To Solve A Mother-In-Law Problem

If you Google, “What to do when your Mother-In-Law hates you?” you’ll realize that a) You aren’t the only person dealing with such an annoyance, b) Some Mother-In-Laws are certifiably crazy and c) No one really knows what the hell you are supposed to do when your Mother-In-Law believes you’re an evil villain. Here are your options: Kill her with kindness. Make your significant other deal with her. Ignore her. Ask yourself if you are at fault. Try to find mutual topics to discuss. The list goes on and only gets more condescending — as if you haven’t tried. I’ve surrendered to the power of the Internet, hoping its mystical wonders will inform me how I can get along with a woman who seems to be planning a ritualistic sacrificial ceremony in my honor. If drowning her in kindness worked, I wouldn’t be scouring the internet for answers.

Image Credit: Anne Taintor

Full disclosure: I’ve dated a lot of guys seriously. Which means that I’ve met a lot of parents. I’ve wooed them with my sharp ability to say dumb things because I’m nervous, my palms are sweaty and oh my god, they won’t stop asking me questions. I’ve snuck into houses when parents weren’t there because they hated me and thought I was going to be the undoing of their perfect conservative son (who, during mid-make out session, blurted out that he was gay and wept into my lap as I sat there stunned). There were the parents who found handwritten love notes in the pockets of their son’s jeans and confronted me about the fact we were expressing our teenage hormones by holding hands and pretending we were going to be together forever. My ex-husband’s parents routinely injected their opinion into our sex life, our money and snooped through my personal belongings because they had a key to our house.

So I swore off serious relationships. Mostly because of my ex-husband but partly because I couldn’t handle meeting another set of parents. I could barely get my own parents to like me which only stood to reason that it simply may be a lost cause. I say a lot of things that I don’t follow through on — I’m giving up Diet Coke. I’m going to stop swearing. This is my last pack of smokes.  I’m going to bed before 11pm. It’s a lovely sentiment, but most of the time, I’m full of shit.  Obviously, when I met my husband and fell in love, of course I wanted to meet his family. Sure, there was a nagging voice at the back of my mind screeching that it might be a terrible, no good idea, but I ignored it. At first glance, his family appeared to be incredible. I was sure my days of fearing my in-laws were long over. I had won the lottery.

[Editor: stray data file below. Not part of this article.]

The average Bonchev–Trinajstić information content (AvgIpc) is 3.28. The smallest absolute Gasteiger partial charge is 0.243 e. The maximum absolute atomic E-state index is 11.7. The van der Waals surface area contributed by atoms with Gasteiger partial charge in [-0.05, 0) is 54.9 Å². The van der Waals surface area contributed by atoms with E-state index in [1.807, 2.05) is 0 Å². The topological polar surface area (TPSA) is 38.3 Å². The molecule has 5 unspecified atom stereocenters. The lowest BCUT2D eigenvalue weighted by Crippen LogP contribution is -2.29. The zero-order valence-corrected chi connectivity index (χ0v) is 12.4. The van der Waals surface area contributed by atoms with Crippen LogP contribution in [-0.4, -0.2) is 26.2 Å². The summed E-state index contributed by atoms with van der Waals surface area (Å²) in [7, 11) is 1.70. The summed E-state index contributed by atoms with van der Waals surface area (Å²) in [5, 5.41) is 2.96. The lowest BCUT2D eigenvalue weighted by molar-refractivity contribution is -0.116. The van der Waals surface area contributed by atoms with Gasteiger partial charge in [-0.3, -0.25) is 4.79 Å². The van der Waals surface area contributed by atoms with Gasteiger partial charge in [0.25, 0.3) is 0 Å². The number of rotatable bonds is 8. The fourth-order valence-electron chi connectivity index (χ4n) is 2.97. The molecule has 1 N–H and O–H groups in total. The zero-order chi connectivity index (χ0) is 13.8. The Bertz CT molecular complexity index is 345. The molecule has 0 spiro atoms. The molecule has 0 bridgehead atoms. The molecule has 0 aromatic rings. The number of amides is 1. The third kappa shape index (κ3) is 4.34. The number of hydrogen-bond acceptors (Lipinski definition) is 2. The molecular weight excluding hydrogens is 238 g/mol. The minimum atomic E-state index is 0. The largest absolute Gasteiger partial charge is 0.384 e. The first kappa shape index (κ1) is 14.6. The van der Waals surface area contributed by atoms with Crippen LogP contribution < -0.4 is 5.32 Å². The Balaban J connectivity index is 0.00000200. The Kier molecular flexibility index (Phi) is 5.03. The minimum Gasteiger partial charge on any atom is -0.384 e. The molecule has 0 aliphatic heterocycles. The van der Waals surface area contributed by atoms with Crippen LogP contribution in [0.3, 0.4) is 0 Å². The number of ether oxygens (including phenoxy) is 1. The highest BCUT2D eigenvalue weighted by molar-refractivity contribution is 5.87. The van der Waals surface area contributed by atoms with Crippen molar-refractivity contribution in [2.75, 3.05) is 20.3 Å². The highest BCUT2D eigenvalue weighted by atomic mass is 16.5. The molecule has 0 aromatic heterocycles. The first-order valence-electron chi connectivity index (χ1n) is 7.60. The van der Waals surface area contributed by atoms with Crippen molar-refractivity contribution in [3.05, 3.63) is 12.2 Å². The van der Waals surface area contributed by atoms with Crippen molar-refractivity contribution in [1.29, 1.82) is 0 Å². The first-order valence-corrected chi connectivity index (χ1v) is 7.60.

Yet, here I am ten years later, still Googling, wondering where the hell everything went so wrong, but more importantly, why I still care. I could write a novel about all of the ordeals that have been encountered in the last decade; the tears, the fights that have been had, the insults, and yet, despite all of that, I still care to make this relationship better. Even my husband who once was bothered that his mother seemed to loathe me with the fire of a thousand suns is finished, “I’m so over this shit. You should get over it too.” But I can’t, because I desperately want these people to like me. My increasing need to have them like me is both sad and really, really pathetic.

This is precisely the reason it’ll never happen. There are other variables that would also hinder it from happening (like them wanting to like me), but it won’t happen when I’m begging for validation. My incessant OMG, PLEASE LIKE ME says way more about my insecurities. How far am I really willing to go in order to get someone to like me? Why am I so insistent on forcing his mother (and family, really) to like me? In 30 years, I’ve learned that I’m not for everyone. I’m frustrating. I can be loud, especially after a glass of wine. I don’t believe in god, yours or anyone elses. I say what I’m thinking almost 98% of the time. I’m a bit of social recluse and don’t love relationships that need constant attention. I’m rough around the edges, and unlike some people, I’m absolutely not ashamed of it. You either like me or you don’t. Except here, apparently.